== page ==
And regrets? ‘I prosecuted a 17-year-old boy of a good family who had never been near the police before getting himself caught up in the August 2011 riots. He was doing his A-levels and hoped to go to university. He’d handed himself in to the police and made a full confession, but was sentenced to 18 months’ custody. I had tears in my eyes. The sentence was disproportionate, as were many sentences at that time, largely because David Cameron and other senior politicians had called for the rioters to be severely punished. He was put in a police van with a member of the Murder Dem Pussies gang [West London drug dealers notorious for violence].’

The interview turns to Crighton’s trade union activities. A tiny proportion of the country’s 100,000-plus solicitors are members of a trade union. Why do CPS lawyers, in particular, need the support of their own union? And why did Crighton become involved? ‘[They] are civil servants and so are members of the FDA [formerly First Division Association] CPS section. Prosecutors aren’t treated significantly worse than other employees, but I believe in trade unions and there is always a role for them in the workplace.’

Crighton’s typical workload as a trade union representative comprises ‘reasonable adjustments for people struck down with a disability. Bullying and harassment. Stress from excessive caseloads. It’s a familiar story in many industries. The union’s role is to try and alleviate or solve the problem’. Crighton’s union work allowed her to develop her knowledge of employment law, which in turn led to her appointment as a member of the Employment Tribunal.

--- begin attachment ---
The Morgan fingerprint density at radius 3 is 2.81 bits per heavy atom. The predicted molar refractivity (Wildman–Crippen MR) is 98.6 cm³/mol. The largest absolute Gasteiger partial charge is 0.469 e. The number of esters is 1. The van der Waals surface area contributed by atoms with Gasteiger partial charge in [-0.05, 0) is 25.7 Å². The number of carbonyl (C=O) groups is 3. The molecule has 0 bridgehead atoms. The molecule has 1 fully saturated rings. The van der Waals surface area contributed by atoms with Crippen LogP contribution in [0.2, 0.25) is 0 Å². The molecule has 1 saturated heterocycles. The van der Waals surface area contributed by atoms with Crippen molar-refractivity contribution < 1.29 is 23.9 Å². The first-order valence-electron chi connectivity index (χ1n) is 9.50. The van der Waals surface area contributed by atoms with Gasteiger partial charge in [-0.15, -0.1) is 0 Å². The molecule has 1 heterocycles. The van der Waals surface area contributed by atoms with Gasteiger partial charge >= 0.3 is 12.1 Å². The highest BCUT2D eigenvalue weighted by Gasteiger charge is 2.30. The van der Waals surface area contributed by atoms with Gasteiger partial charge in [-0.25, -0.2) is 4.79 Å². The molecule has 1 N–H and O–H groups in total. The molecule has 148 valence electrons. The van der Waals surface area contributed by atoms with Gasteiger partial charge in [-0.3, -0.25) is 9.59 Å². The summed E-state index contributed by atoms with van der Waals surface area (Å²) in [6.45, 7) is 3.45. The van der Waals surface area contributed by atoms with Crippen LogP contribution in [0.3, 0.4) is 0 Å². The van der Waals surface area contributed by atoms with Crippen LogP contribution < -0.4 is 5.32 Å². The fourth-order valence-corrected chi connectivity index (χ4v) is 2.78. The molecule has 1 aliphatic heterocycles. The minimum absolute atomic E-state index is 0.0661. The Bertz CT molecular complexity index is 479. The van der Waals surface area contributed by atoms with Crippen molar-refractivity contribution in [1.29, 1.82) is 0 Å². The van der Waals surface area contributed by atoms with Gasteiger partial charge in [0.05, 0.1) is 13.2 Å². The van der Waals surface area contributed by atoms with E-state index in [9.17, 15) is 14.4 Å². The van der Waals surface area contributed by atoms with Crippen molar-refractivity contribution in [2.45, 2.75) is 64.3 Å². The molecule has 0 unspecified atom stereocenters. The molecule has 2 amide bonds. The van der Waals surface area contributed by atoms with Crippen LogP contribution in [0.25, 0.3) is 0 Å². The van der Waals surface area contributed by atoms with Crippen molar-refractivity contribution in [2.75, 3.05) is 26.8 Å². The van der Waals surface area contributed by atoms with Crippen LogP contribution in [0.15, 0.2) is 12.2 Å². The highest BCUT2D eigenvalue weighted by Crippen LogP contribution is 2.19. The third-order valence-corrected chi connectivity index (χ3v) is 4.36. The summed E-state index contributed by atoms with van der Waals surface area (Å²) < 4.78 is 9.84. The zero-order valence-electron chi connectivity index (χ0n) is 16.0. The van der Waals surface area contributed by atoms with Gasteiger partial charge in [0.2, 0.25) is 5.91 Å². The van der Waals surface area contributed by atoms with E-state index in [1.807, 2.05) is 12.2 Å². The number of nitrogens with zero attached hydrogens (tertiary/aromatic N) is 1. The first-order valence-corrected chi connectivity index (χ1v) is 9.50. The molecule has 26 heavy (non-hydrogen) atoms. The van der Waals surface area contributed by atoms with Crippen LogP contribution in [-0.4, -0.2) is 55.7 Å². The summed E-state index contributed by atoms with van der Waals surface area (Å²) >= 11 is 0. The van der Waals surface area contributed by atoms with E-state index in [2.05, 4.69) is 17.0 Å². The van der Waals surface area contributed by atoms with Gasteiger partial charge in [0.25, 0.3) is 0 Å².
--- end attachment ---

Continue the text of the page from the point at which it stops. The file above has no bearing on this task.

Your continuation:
It was in some ways a natural progression for Crighton to join the bar. But after around 20 years’ prosecuting, isn’t becoming counsel for the defence a case of poacher turned gamekeeper? ‘I had a two-year sabbatical so I could spend time with my son, but advocacy is what I like more than anything else and so I became a barrister.’

The transition, she explains, was made easier because as a solicitor with higher rights of audience she was exempt from pupillage. She continues: ‘I joined a chambers at first, then decided to go it alone and self-clerk [source her own work]. My background as a secretary makes it second nature to send out bills and do other administrative tasks. And because I’ve been prosecuting for 20 years, I know what the prosecution should be doing and can spot any holes in their case.’

She summarises: ‘It’s a real joy nowadays to go to court with just the one file, which I’ve read and understood, and can address the bench really knowing what I’m talking about. With the CPS, you were constantly forced to wing it.’


EDUCATION: Sion Manning Roman Catholic School for Girls, West London; North London College (RSA examinations); Kingsway Princeton College, London (evening classes); ILEX Tutorial Services (correspondence course); Polytechnic of Central London (evening classes); College of Law, Lancaster Gate, London.

ROLES: secretary, legal secretary, legal executive and, ultimately, solicitor at various London firms, 1979-93; CPS, March 1993-July 2013; Erimus Chambers, Luton, October 2015-July 2016; self-employed barrister, criminal law, July 2016-